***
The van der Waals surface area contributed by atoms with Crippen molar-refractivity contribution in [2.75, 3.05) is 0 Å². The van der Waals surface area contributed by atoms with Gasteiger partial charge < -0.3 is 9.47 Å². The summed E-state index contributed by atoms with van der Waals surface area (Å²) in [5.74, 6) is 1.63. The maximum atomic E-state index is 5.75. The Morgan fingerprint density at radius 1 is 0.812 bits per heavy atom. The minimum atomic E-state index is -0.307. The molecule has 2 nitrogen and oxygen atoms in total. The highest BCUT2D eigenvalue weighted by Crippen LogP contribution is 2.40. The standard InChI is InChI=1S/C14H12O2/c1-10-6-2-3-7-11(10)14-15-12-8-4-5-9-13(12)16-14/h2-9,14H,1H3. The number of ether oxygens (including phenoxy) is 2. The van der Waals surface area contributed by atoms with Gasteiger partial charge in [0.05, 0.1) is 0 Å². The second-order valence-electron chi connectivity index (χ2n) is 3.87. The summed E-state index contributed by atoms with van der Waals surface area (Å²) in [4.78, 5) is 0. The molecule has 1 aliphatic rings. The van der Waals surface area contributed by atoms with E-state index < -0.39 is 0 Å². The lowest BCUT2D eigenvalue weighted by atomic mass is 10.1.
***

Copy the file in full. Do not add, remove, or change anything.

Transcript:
The van der Waals surface area contributed by atoms with Crippen molar-refractivity contribution in [2.75, 3.05) is 0 Å². The van der Waals surface area contributed by atoms with Gasteiger partial charge < -0.3 is 9.47 Å². The summed E-state index contributed by atoms with van der Waals surface area (Å²) in [5.74, 6) is 1.63. The maximum atomic E-state index is 5.75. The Morgan fingerprint density at radius 1 is 0.812 bits per heavy atom. The minimum atomic E-state index is -0.307. The molecule has 2 nitrogen and oxygen atoms in total. The highest BCUT2D eigenvalue weighted by Crippen LogP contribution is 2.40. The standard InChI is InChI=1S/C14H12O2/c1-10-6-2-3-7-11(10)14-15-12-8-4-5-9-13(12)16-14/h2-9,14H,1H3. The number of ether oxygens (including phenoxy) is 2. The van der Waals surface area contributed by atoms with Gasteiger partial charge in [0.05, 0.1) is 0 Å². The second-order valence-electron chi connectivity index (χ2n) is 3.87. The summed E-state index contributed by atoms with van der Waals surface area (Å²) in [4.78, 5) is 0. The molecule has 1 aliphatic rings. The van der Waals surface area contributed by atoms with E-state index < -0.39 is 0 Å². The lowest BCUT2D eigenvalue weighted by atomic mass is 10.1.